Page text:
born to reign in us forever, now Thy gracious kingdom bring.
By thine own eternal spirit rule in all our hearts alone;
by Thine all sufficient merit, raise us to Thy glorious throne.

Hymn: “O Come, O Come, Emmanuel”

Words: Latin Hymn, trans. J. M. Neale, H. S. Coffin. Additional words by S. Cook, B. Kauflin.

Music: Plainsong (“Veni Emmanuel”)

O come, O come, Emmanuel, and ransom captive Israel
that mourns in lonely exile here until the Son of God appear.
Rejoice! Rejoice! Emmanuel shall by His word our darkness dispel.

O come, Thou Dayspring, come and cheer our spirits by Thine advent here;
disperse the gloomy clouds of night, and death’s dark shadow put to flight.
Rejoice! Rejoice! Emmanuel shall come to thee, O Israel.

O come, Thou Rod of Jesse, free Thine own from Satan’s tyranny;
From depths of hell Thy people save, and give them victory o’er the grave.
Rejoice! Rejoice! Emmanuel shall by His word our darkness dispel.

O come, Desire of Nations, bind all peoples in one heart and mind.
Bid envy, strife, and quarrels cease; fill the whole world with heaven’s peace.
Rejoice! Rejoice! Emmanuel has banished every fear of hell.

Hymn: “Of the Father’s Love Begotten”
Words: Aurelius C. Prudentius. Music: Plainsong.

Of the Father’s love begotten, ere the worlds began to be,
He is Alpha and Omega, He the source, the ending He,
of the things that are, that have been,
and that future years shall see, evermore and evermore!

O ye heights of heaven adore Him; angel hosts, His praises sing;
powers, dominions, bow before Him, and extol our God and King!
Let no tongue on earth be silent,
every voice in concert sing, evermore and evermore!

Christ, to Thee with God the Father, and, O Holy Ghost, to Thee,
hymn and chant and high thanksgiving, and unwearied praises be:
honor, glory, and dominion,
and eternal victory, evermore and evermore!

Time of Prayer

Sermon: “Born King of the Jews”

We’ll look at several passages in the Old Testament about kings, including the following:

Deuteronomy 17:14–20 (ESV)

14 “When you come to the land that the Lord your God is giving you, and you possess it and dwell in it and then say, ‘I will set a king over me, like all the nations that are around me,’ 15 you may indeed set a king over you whom the Lord your God will choose. One from among your brothers you shall set as king over you. You may not put a foreigner over you, who is not your brother. 16 Only he must not acquire many horses for himself or cause the people to return to Egypt in order to acquire many horses, since the Lord has said to you, ‘You shall never return that way again.’ 17 And he shall not acquire many wives for himself, lest his heart turn away, nor shall he acquire for himself excessive silver and gold.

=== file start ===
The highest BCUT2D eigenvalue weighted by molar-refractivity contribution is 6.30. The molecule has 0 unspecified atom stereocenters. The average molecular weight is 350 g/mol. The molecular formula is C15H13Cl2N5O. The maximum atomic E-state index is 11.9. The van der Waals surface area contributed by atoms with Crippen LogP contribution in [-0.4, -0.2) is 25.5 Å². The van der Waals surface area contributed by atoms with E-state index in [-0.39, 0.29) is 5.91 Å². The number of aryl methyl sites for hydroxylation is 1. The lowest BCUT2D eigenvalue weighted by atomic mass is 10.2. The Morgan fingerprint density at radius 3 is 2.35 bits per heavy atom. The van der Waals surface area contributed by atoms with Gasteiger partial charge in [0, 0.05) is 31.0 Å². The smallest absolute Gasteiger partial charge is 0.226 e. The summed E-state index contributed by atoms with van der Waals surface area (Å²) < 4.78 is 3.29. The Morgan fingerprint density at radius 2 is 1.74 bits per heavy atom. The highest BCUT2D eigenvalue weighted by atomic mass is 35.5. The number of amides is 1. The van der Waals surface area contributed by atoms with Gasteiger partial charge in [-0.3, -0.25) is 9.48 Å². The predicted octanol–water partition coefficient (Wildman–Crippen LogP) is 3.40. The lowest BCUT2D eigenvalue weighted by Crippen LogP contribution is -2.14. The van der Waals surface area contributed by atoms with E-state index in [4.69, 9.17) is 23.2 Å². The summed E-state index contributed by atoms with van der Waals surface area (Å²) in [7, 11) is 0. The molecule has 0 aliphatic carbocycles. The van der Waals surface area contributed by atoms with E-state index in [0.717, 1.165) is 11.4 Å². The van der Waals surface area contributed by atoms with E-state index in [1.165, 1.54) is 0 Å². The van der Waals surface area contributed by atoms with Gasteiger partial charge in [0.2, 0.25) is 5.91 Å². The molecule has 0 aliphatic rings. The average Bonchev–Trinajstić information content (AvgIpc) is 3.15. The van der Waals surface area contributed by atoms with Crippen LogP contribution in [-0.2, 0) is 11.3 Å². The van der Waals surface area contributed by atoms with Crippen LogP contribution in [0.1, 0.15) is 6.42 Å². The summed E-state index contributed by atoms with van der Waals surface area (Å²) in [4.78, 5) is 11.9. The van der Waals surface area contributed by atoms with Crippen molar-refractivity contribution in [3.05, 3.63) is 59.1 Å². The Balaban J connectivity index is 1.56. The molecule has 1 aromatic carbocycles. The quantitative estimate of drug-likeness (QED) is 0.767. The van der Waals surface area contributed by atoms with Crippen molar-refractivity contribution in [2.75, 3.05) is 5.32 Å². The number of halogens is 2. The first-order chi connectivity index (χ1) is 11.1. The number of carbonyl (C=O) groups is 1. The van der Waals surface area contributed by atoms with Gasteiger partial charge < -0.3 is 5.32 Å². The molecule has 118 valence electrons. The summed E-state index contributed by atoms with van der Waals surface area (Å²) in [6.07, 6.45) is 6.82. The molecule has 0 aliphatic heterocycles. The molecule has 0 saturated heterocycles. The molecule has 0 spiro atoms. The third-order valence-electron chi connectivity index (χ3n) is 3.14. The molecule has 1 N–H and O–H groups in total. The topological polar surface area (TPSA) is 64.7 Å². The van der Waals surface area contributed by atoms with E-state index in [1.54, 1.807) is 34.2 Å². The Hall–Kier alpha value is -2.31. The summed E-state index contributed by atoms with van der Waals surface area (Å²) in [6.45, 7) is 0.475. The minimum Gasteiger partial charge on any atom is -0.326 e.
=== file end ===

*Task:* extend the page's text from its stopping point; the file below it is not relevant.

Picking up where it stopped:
18 “And when he sits on the throne of his kingdom, he shall write for himself in a book a copy of this law, approved by the Levitical priests. 19 And it shall be with him, and he shall read in it all the days of his life, that he may learn to fear the Lord his God by keeping all the words of this law and these statutes, and doing them, 20 that his heart may not be lifted up above his brothers, and that he may not turn aside from the commandment, either to the right hand or to the left, so that he may continue long in his kingdom, he and his children, in Israel.

Judges 8:22–23 (ESV)

22 Then the men of Israel said to Gideon, “Rule over us, you and your son and your grandson also, for you have saved us from the hand of Midian.” 23 Gideon said to them, “I will not rule over you, and my son will not rule over you; the Lord will rule over you.”

Judges 17:6 (ESV)

In those days there was no king in Israel. Everyone did what was right in his own eyes.

1 Samuel 8:4–9 (ESV)

Then all the elders of Israel gathered together and came to Samuel at Ramah and said to him, “Behold, you are old and your sons do not walk in your ways. Now appoint for us a king to judge us like all the nations.” But the thing displeased Samuel when they said, “Give us a king to judge us.” And Samuel prayed to the Lord. And the Lord said to Samuel, “Obey the voice of the people in all that they say to you, for they have not rejected you, but they have rejected me from being king over them. According to all the deeds that they have done, from the day I brought them up out of Egypt even to this day, forsaking me and serving other gods, so they are also doing to you. Now then, obey their voice; only you shall solemnly warn them and show them the ways of the king who shall reign over them.”

2 Samuel 7:8–16 (ESV)

“Now, therefore, thus you shall say to my servant David, ‘Thus says the Lord of hosts, I took you from the pasture, from following the sheep, that you should be prince over my people Israel. And I have been with you wherever you went and have cut off all your enemies from before you. And I will make for you a great name, like the name of the great ones of the earth. 10 And I will appoint a place for my people Israel and will plant them, so that they may dwell in their own place and be disturbed no more. And violent men shall afflict them no more, as formerly, 11 from the time that I appointed judges over my people Israel. And I will give you rest from all your enemies. Moreover, the Lord declares to you that the Lord will make you a house. 12 When your days are fulfilled and you lie down with your fathers, I will raise up your offspring after you, who shall come from your body, and I will establish his kingdom. 13 He shall build a house for my name, and I will establish the throne of his kingdom forever. 14 I will be to him a father, and he shall be to me a son. When he commits iniquity, I will discipline him with the rod of men, with the stripes of the sons of men, 15 but my steadfast love will not depart from him, as I took it from Saul, whom I put away from before you. 16 And your house and your kingdom shall be made sure forever before me. Your throne shall be established forever.’”